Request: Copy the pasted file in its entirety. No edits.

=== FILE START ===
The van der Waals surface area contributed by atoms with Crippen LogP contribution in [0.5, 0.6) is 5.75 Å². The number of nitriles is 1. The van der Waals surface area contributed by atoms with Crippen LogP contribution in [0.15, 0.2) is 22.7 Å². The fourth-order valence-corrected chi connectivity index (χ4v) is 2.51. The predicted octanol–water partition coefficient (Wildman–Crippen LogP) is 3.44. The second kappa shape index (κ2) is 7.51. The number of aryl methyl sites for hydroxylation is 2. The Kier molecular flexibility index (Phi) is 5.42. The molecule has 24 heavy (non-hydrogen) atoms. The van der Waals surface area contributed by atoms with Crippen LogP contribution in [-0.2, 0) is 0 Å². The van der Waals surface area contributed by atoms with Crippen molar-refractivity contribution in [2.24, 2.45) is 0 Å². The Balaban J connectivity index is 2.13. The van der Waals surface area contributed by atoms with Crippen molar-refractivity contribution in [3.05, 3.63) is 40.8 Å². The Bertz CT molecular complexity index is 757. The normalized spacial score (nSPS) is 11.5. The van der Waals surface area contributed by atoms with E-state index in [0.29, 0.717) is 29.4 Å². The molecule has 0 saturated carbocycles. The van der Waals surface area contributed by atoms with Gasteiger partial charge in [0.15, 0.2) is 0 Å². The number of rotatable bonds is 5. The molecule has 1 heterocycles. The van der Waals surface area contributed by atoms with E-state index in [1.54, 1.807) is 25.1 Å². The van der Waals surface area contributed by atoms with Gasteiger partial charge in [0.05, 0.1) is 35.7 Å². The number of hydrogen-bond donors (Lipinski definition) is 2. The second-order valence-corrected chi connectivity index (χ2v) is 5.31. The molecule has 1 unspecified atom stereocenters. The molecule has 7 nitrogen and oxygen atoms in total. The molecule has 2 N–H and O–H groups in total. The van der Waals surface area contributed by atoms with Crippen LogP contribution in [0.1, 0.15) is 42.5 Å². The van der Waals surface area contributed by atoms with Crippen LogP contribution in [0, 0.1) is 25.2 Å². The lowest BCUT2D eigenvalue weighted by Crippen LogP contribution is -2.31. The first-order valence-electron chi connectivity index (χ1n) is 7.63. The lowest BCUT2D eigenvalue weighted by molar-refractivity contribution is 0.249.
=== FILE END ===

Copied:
The van der Waals surface area contributed by atoms with Crippen LogP contribution in [0.5, 0.6) is 5.75 Å². The number of nitriles is 1. The van der Waals surface area contributed by atoms with Crippen LogP contribution in [0.15, 0.2) is 22.7 Å². The fourth-order valence-corrected chi connectivity index (χ4v) is 2.51. The predicted octanol–water partition coefficient (Wildman–Crippen LogP) is 3.44. The second kappa shape index (κ2) is 7.51. The number of aryl methyl sites for hydroxylation is 2. The Kier molecular flexibility index (Phi) is 5.42. The molecule has 24 heavy (non-hydrogen) atoms. The van der Waals surface area contributed by atoms with Crippen LogP contribution in [-0.2, 0) is 0 Å². The van der Waals surface area contributed by atoms with Crippen molar-refractivity contribution in [2.24, 2.45) is 0 Å². The Balaban J connectivity index is 2.13. The van der Waals surface area contributed by atoms with Crippen molar-refractivity contribution in [3.05, 3.63) is 40.8 Å². The Bertz CT molecular complexity index is 757. The normalized spacial score (nSPS) is 11.5. The van der Waals surface area contributed by atoms with E-state index in [0.29, 0.717) is 29.4 Å². The molecule has 0 saturated carbocycles. The van der Waals surface area contributed by atoms with Gasteiger partial charge in [0.15, 0.2) is 0 Å². The number of rotatable bonds is 5. The molecule has 1 heterocycles. The van der Waals surface area contributed by atoms with E-state index in [1.54, 1.807) is 25.1 Å². The van der Waals surface area contributed by atoms with Gasteiger partial charge in [0.05, 0.1) is 35.7 Å². The number of hydrogen-bond donors (Lipinski definition) is 2. The second-order valence-corrected chi connectivity index (χ2v) is 5.31. The molecule has 1 unspecified atom stereocenters. The molecule has 7 nitrogen and oxygen atoms in total. The molecule has 2 N–H and O–H groups in total. The van der Waals surface area contributed by atoms with Crippen LogP contribution in [0.1, 0.15) is 42.5 Å². The van der Waals surface area contributed by atoms with Crippen LogP contribution in [0, 0.1) is 25.2 Å². The lowest BCUT2D eigenvalue weighted by Crippen LogP contribution is -2.31. The first-order valence-electron chi connectivity index (χ1n) is 7.63. The lowest BCUT2D eigenvalue weighted by molar-refractivity contribution is 0.249.